The “lost” memory album is going home!

6 Apr

Another “lost” cause has ended happily.

Several weeks ago, I posted a blog about a memory album filled with mementos and photos which a friend of mine had found at a local Goodwill.

The album itself was nothing special; your basic sticky-paged photo album we’ve all used for years for our family photos. Its 19 pages were filled with photos dating back to the early 1900s, picturing relatives and special events. Several more pages were filled with cards and letters, many of them apparently made by children and grandchildren.

My friend turned sleuth and was able to determine the album was probably owned by a woman named Caroline Kolupski, who used live in North Greece. He reached out to me for help in locating Caroline’s family so it could be returned. Perhaps, he thought, if I wrote a blog about the album, someone might recognize the photos or names.

My readers came through.

Within just a few days of posting the blog, I was contacted by not just one, but two of Caroline’s relatives who still live in the area and who were excited about the prospect of getting the album back. After that, it was just a matter of arranging a time for the hand-off.

That happened earlier this week when my friend and I met Marilyn Kolupski Kraitsik and Sandy LaDonna Kolupski for breakfast at The Original Steve’s Diner in Penfield. Marilyn is one of Caroline’s daughters, Sandy a niece by marriage.

We had a delightful time, getting to know each other and revisiting the details of the photo album’s journey from Goodwill to breakfast table. The album lying between them on the table, Marilyn and Sandy paged through it, pointing out Caroline and all the aunts, uncles and grandparents pictured in the old, fading photos. We were introduced to so many people and so many wonderful memories.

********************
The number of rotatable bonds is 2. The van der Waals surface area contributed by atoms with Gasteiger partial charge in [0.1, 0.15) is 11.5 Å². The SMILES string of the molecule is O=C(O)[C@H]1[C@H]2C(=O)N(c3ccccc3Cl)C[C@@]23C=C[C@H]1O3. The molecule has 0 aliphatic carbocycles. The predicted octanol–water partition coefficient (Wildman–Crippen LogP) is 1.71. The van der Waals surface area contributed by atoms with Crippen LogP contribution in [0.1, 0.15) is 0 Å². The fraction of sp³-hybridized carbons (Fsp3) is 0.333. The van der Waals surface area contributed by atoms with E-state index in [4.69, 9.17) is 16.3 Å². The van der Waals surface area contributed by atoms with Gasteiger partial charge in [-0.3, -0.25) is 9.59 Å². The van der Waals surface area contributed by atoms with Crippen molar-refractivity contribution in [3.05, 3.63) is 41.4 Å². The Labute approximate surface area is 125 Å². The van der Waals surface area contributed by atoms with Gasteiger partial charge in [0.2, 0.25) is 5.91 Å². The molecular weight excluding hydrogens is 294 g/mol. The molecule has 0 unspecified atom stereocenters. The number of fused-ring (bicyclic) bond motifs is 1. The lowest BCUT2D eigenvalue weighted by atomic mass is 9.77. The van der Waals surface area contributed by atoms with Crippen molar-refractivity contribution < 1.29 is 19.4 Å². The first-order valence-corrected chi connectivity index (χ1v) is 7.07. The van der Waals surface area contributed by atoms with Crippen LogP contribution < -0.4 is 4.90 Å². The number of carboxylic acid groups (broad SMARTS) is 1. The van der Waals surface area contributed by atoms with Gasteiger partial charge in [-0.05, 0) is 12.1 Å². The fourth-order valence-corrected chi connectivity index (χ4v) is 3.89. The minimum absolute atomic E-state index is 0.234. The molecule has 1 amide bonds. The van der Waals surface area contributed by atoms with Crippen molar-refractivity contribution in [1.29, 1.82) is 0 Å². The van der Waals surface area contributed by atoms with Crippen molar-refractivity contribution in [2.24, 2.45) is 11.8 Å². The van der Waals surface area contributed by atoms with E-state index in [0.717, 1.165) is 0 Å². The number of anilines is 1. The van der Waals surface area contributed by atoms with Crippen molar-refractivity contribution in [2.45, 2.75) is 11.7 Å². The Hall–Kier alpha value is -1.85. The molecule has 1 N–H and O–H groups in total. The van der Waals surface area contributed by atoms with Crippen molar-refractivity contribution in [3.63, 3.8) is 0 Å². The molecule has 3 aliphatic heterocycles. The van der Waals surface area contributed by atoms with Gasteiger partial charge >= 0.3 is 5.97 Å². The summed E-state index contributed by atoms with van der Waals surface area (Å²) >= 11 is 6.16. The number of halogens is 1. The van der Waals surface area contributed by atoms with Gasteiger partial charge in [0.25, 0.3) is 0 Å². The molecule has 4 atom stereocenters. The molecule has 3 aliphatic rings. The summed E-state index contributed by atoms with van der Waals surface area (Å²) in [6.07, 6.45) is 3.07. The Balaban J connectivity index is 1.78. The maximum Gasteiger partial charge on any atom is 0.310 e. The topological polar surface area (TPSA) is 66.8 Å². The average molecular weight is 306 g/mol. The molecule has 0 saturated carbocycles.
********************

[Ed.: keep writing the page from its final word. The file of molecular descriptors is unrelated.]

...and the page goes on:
It was especially delightful to learn more about Caroline, who passed away in 2000, and the Kolupski clan.

Caroline had nine brothers and sisters, and her husband Lou had ten siblings. They raised four children of their own, three girls and a boy. A strikingly beautiful woman, Sandy remembers that her Aunt Caroline, “one of our sweet aunts,” was “as beautiful inside as well as outside.”

The ladies were also able to fill in some blanks. For starters, I’d theorized that the album had been assembled for Caroline because she was going into a nursing home or was in the hospital. Instead, Marilyn believes it was one of many photo albums her mother had put together, and the cards and letters tucked in the back had been added later, perhaps as part of a group Christmas gift.

As for how it ended up at Goodwill? Marilyn thinks when her sister was clearing out some of their mom’s old things, the album got mixed into the bags and boxes and not noticed.

When breakfast was over, Marilyn tucked the album under her arm and both she and Sandy thanked us — again — for finding and returning it. They were clearly thrilled to have it back, and we were equally pleased to have followed the story to its happy ending.

In hindsight, we shouldn’t have worried that we wouldn’t be able to find the photo album’s owner. There are still a LOT of Kolupskis in the Rochester area, and they’re all related. So it was really only a matter of time before “Grama” Kolupski’s album would find its way back home.

Thank you to everyone who shared the blog and have followed the story. (Click here to read the original blog I posted about the album.)

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2 Responses to “The “lost” memory album is going home!”

  1. Kathy Taddeo April 7, 2022 at 7:15 am #

    Beautiful story, Missy. You blog brings joy in unexpected ways. 😊

    Sent from my iPhone

    >

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